The only way to avoid STDs (sexually transmitted diseases) is to not have vaginal, anal, or oral sex. The best way to avoid trichomoniasis is by using condoms every time you have sex. Safe sex also helps stop the spread of other sexually transmitted diseases (STDs).
To prevent re-infection with trichomoniasis, make sure any partner is treated too. It is best to avoid having sex for seven days after your or your partner’s treatment to lower the chance of you both getting the infection again.
If you are sexually active, you can do the following things to lower your chances of getting trichomoniasis:
- Be in a long-term mutually monogamous relationship with a partner who has been tested and has negative STD test results;
- Use latex condoms the right way every time you have sex. This can lower your chances of getting trichomoniasis. But the parasite can infect areas that are not covered by a condom – so condoms may not fully protect you from getting trichomoniasis.
Another approach is to talk about the potential risk of STDs before you have sex with a new partner. That way you can make informed choices about the level of risk you are comfortable taking with your sex life.
If you or someone you know has questions about trichomoniasis or any other STD, talk to a health care provider.
Your doctor is likely to take a sample from inside the vagina to test for trichomoniasis. Men can be checked with a urine test or a swab from the opening of the penis.
If the Trichomonas vaginalis parasite can be seen under the microscope, no further tests are needed.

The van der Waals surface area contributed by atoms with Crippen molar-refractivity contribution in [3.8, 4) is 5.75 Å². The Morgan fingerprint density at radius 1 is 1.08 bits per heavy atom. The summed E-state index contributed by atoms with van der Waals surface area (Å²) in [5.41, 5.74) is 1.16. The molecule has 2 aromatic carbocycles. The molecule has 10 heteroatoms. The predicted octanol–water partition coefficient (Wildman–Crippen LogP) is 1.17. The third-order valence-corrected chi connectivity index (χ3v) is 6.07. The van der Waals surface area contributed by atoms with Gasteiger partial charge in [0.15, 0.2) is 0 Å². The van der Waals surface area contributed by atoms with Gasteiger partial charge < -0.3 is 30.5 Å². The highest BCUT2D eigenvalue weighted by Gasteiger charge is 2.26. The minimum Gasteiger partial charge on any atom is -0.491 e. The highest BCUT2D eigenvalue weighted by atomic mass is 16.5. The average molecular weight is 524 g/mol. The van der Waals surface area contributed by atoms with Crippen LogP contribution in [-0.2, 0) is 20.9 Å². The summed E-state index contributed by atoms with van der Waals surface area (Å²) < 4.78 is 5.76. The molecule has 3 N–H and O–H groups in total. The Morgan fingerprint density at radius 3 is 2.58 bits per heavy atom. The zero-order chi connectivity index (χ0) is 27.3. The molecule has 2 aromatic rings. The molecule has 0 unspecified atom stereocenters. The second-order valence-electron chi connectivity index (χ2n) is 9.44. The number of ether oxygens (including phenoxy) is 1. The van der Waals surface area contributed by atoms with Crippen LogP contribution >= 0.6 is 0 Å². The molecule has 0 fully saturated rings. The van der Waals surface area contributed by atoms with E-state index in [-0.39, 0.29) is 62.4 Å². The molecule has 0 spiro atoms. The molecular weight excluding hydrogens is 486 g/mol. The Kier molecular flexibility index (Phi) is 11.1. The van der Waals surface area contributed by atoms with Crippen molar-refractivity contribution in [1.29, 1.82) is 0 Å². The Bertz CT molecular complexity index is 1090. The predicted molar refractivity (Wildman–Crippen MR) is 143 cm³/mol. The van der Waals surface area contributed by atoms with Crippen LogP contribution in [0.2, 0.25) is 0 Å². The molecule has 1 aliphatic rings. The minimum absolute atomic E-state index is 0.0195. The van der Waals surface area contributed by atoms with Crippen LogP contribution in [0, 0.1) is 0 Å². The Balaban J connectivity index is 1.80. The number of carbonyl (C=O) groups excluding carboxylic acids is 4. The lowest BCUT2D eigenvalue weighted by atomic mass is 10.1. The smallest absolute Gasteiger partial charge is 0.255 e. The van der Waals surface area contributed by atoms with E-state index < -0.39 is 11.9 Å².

If the test doesn’t show the parasite, but your doctor thinks you may have trichomoniasis, other tests may be done. Your doctor may order tests done on a sample of vaginal fluid, a penis uretheral swab or sometimes urine. Tests include a rapid antigen test and nucleic acid amplification test (NAAT).
If you have trichomoniasis, your doctor may also want to test you for other sexually transmitted infections (STIs) so they can also be treated.
In clinical practice, wet mount preparation has been the most commonly used method for diagnosing trichomoniasis, primarily because of the low cost, convenience, and point-of-care diagnosis 29), 30). The wet mount preparation however has a sensitivity (44 to 68%) that is significantly lower than with newer molecular nucleic acid amplification tests (NAATs) 31). Papanicolaou (PAP) testing is not considered an appropriate diagnostic tool for trichomoniasis; if Trichomonas vaginalis infection is identified on routine Papanicolaou (PAP) testing, a standard trichomonas diagnostic test should be used to verify infection 32). The following summarizes the major methods used to diagnose trichomoniasis.
Wet Mount Preparation
The traditional diagnostic method for trichomoniasis has been wet mount with microscopic visualization of motile Trichomonas vaginalis parasites on slide preparations from vaginal or urethral secretions. Ideally, specimens should be examined within 10 minutes to observe motile parasites, which are diagnostic. Wet mount is an inexpensive diagnostic test; however, sensitivity is estimated at 51-65%, and varies based on the individual performing the test and how promptly the slide is interpreted 33).
Figure 3. Trichomonas vaginalis on Wet Mount preparation